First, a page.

2015 Vauxhall Viva at a glance
- Handling: ★★★☆☆
- Performance: ★★☆☆☆
- Design: ★★★☆☆
- Interior: ★★★☆☆
- Practicality: ★★★☆☆
- Costs: ★★★★★
IS IT possible to write a review of the new Vauxhall Viva without mentioning the original Viva, which was built between 1963 and 1979? In reality, the two cars have very little in common, other than a chirpy name and the fact that both were launched with the goal of taking a sizeable share of the small car market.
Don’t listen to Vauxhall’s suggestion that the new Viva “shares the original’s philosophy of clean lines, durability and practicality”; clean lines, maybe, but practicality is debatable given its diminutive size … and durability? How many of the original Vivas are still driving around today? Exactly. So, starting now, no more mentions of the old Viva.
The first thing you notice about the Viva is its price. There aren’t many cars that cost as little as £7,995. It’s not the cheapest new car on UK roads — that’s the Dacia Sandero (£5,995), and the Dacia Logan (£6,995) and Suzuki Celerio (£6,999) also undercut the Viva.
As with the Sandero and Celerio, the entry-level Viva comes without air-conditioning, which means the hottest summer days aren’t a great deal of fun (I’m still trying to block out the memory of being trapped in stationary traffic on the A3 for two hours on a scorching hot day in an non-air-conditioned Sandero).
However, the basic SE specification Viva does pack some unexpected luxuries. We were surprised to find it had cruise control and a speed limiter with steering-wheel-mounted controls, which had us pulling over to check the heating panel again: cruise control but no air-conditioning? What fresh madness is this?
It doesn’t stop there. The Viva SE also has antilock braking, electronic stability with traction control, driver, passenger and side curtain airbags, tyre pressure monitoring, lane departure warning, Isofix mountings, an alarm and immobiliser, speed-sensitive power steering, and electric front windows and side mirrors.
And that’s just the basic grade. Go for the SL trim level and you will get the blessed electronic climate control, a six-speaker stereo with USB and Bluetooth audio connection, tinted rear windows and alloy wheels (still 15in). You’ll have to pay upwards of £9,495 for the privilege, though.
The good news continues, as behind the wheel the Viva isn’t bad at all: there’s little body roll through corners and the steering is surprisingly sharp on turn-in, giving the car a darting, nimble feel. The Viva is derived from the Chevrolet Spark, which was an underrated little thing.
The three-cylinder engine, which is also available in the Adam and Corsa, sounds a bit like a sewing machine at tickover and isn’t powerful by any means — it produces a feeble 74bhp and will get you from standstill to 62mph in 13.1sec. But even below 2000rpm we kept up with the flow of traffic, while giving it the full beans and squeezing every last drop out of its 999cc capacity is quite a fun game.
Drive it hard and you’ll not get the advertised 62.8mpg for mixed driving, of course, but cruising on A-roads will get you surprisingly near that figure and even around town we were managing over 40mpg. It has a small fuel tank (32 litres), so you’ll still need to stop to fill up frequently, but the Viva is an economical car to run. Even more so if you opt for the Ecoflex version, which takes the combined fuel consumption to 65.7mpg and drops CO2 emissions under the magic (currently tax-free) 100g/km mark, from 104g/km to 99g/km.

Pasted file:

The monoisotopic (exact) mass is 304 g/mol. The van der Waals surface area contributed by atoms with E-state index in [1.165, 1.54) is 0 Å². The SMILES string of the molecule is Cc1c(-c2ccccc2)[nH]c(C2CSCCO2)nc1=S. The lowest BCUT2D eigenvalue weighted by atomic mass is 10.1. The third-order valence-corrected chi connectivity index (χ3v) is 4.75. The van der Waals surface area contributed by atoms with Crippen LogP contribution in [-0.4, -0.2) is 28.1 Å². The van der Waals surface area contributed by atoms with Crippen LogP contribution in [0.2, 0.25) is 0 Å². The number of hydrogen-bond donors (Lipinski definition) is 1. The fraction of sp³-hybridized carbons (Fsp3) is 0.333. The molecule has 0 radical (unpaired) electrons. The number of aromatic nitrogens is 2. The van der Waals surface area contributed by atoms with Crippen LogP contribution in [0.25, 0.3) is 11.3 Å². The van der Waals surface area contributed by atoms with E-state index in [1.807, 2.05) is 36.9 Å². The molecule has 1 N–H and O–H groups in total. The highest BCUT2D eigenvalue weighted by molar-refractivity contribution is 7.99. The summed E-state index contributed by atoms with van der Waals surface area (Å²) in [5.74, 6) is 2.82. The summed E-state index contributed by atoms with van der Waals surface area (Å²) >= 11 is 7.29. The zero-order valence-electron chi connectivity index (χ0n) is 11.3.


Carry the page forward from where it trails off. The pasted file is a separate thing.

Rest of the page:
Gripes? The clutch travel is long and spongy, which takes a bit of getting used to, and the gearchange has an awkwardly long throw.
Inside, the design is bland with extensive use of basic materials — the door handles and locks have a very cheap feel — but it’s screwed together solidly with no detectable rattles, and the driver’s seat proved really quite comfortable, even though (or perhaps because) its adjustments are limited compared with those of more expensive cars.
In the back, while Vauxhall claims there’s room for five adults in the five-door Viva, those rear passengers will need to be either extremely short or missing body parts. It would be OK for children, but try before you buy.
Meanwhile, the boot will accommodate 206 litres of luggage, which is marginally more than a Citroën C1/Peugeot 108 (196 litres) and enough for a small trip to the supermarket. Much to my delight, it’s the perfect size to fit a Dahon folding bike, making the Viva a smugness-inducing London Underground strike-beater. Somehow, however, the VW Up! has a larger boot (251 litres) and feels more spacious inside, despite being 125mm shorter than the Viva.
All things considered, the Viva represents good value and is a car that could even garner affection from owners over time, given its pleasing driving characteristics, safety features and economy, and you can’t argue with the sticker price. But it’s blander to look at and less practical than some city car rivals, so you’d probably need to be a loyal Vauxhall buyer to choose the Viva over the extensive competition.
Still, it won’t corrode as much as the original Viva … oh shucks – I knew I wouldn’t manage.
2015 Vauxhall Viva SE 1.0
- Engine: 999cc, 3 cylinders
- Power: 74bhp @ 6500rpm
- Torque: 70 lb ft @ 4500rpm
- Transmission: 5-speed manual
- Performance: 0-62mph in 13.1sec
- Top speed: 106mph
- Fuel: 62.8mpg (combined)
- CO2: 104g/km
- Road tax band: B (free for first year; £20 thereafter*)
- Price: £7,995
- Release date: On sale now
*Correct at time of publishing